Loud Noises and Sensory Sensitive ASD Ears
It's that time of year when we all need to be prepared for sudden loud noises - summertime storms and the 4th of July!
Are you a parent of a child who cowers, flinches or dissolves into tantrum or shutdown mode at the sound of loud noises?
Is sensitivity to noise an obstacle to your child’s typical daily functioning, development, social life and behavior?
Many children with an Autism Spectrum Disorder have trouble regulating the sensory information that bombards them on a daily basis. They may be overly sensitive or under-responsive to sounds. Also, they may have difficulty interpreting the sensory information their brain receives. Many children with ‘autism ears’ are over-responsive to noise and experience heightened reactions to sudden snaps, crackles or pops, especially thunder and fireworks.
This leaves many parents at a loss about what to do for their child to help him or her live in a loud world without anxiety and fear.
As the 4th of July approaches and festivities begin, it's important to prepare your child for the possibility of various sudden and extremely loud noises. Yes, you can minimize the risk of this happening. You do have the power to control your personal environment, but what about what happens beyond the boundaries of your home?
Knowing what you know about your child you can always make a decision not to attend the fireworks extravaganza held in your town. Unfortunately, you cannot always control how your neighbors might decide to celebrate the 4th of July, especially if you live in a state where fireworks are legal.
You can’t always predict everything for your child with autism so here are some suggestions to consider when it comes to the ritual of Independence Day firework displays.
Prepare your child. If your child is old enough, take the time to explain the significance of this holiday and the rituals that accompany it. Letting your child know in advance what might happen and discussing what you both can do in advance will give your child some sense of control and help reduce his level of anxiety.
Write a social story. If your child is young, a social story will work really well to prepare her for any event that might be stressful. The Gray Center is a wonderful resource for learning how to write your own social story on any topic.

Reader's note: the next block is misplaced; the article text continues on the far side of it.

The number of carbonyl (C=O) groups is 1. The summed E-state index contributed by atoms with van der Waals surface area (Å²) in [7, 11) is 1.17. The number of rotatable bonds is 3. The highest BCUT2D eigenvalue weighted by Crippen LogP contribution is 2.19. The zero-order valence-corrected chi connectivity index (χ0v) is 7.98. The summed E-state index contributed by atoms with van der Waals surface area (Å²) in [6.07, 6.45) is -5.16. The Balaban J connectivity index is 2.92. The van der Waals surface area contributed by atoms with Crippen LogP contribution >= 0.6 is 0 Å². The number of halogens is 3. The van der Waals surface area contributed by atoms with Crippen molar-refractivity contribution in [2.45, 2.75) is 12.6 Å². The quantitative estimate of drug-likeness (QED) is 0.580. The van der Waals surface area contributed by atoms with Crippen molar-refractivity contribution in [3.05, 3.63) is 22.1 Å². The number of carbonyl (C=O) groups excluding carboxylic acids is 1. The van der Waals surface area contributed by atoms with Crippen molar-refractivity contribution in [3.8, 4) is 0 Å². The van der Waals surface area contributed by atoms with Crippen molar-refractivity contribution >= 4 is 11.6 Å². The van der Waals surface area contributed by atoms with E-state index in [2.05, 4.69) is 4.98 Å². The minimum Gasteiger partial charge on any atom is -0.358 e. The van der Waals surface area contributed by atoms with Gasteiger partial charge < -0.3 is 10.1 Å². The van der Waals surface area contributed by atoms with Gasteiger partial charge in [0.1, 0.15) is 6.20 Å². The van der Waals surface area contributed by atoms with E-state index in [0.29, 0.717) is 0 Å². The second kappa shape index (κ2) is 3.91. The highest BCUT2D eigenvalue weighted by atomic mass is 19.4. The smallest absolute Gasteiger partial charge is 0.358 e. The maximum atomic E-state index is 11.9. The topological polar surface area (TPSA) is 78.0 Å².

Cover your child’s ears. Yes you can always use your hands to cup your child’s ears but that is not always practical. Be prepared for anything this holiday and carry a pair of earplugs or noise canceling headphones with you whenever you venture from home especially in the evening. There are some parents who are able to take their hearing sensitive child to a fireworks display with the use of a quality headphone.
Encourage deep breathing before and during the event. ALL children need to learn self-calming techniques to cope with life events – present or future. Children are never too young to be introduced to proactive steps they can take to regulate their reactions to things or events that might cause anxiety. Teaching a child how to breathe deeply helps supply oxygen to their body and brain to help them function more efficiently as well as relax their muscles.
Give a demonstration. Find a movie or video to watch about fireworks. Watching it on a screen allows you to control the volume. Start with the volume on low and gradually increase it just a bit above your child’s tolerance level. This is called gradual desensitization and is a good way to help your child become more comfortable with things that are difficult. You can also try to go live starting with small popping noises and adding sparklers for the visual effect in your own backyard.
Explore digital resources. A free interactive app, Fireworks 123, is now available. It provides a child with an immediate visual representation of the firework choices she makes. This helps her develop an understanding of descriptive concepts such as number, size, volume, and color in a fun and entertaining way. Also available via iTunes is a $.99 app, Fireworks Blast-Off that allows the user total control over their own fireworks display. Unfortunately, these programs are great at simulating actual sound but not at the intense level you will find at a real fireworks display but they can serve as a good introduction.
Have plan B. If you decide to try a live fireworks event be prepared to bail out at any time. Despite the fact that you spent time preparing your child and have a pair of headphones available, things may not work out as planned. Keep this in mind when parking the car so you can have an easy escape.
Seek out alternatives. Should you decide going to the fireworks is not worth the effort but your child still shows interest, look for a sensory friendly fireworks display. Hartford, CT has hosted such a show in years past and other municipalities may be doing the same now, so keep your eyes and ears open for such an event in your area.
Wishing you all a calm, happy and safe 4th of July!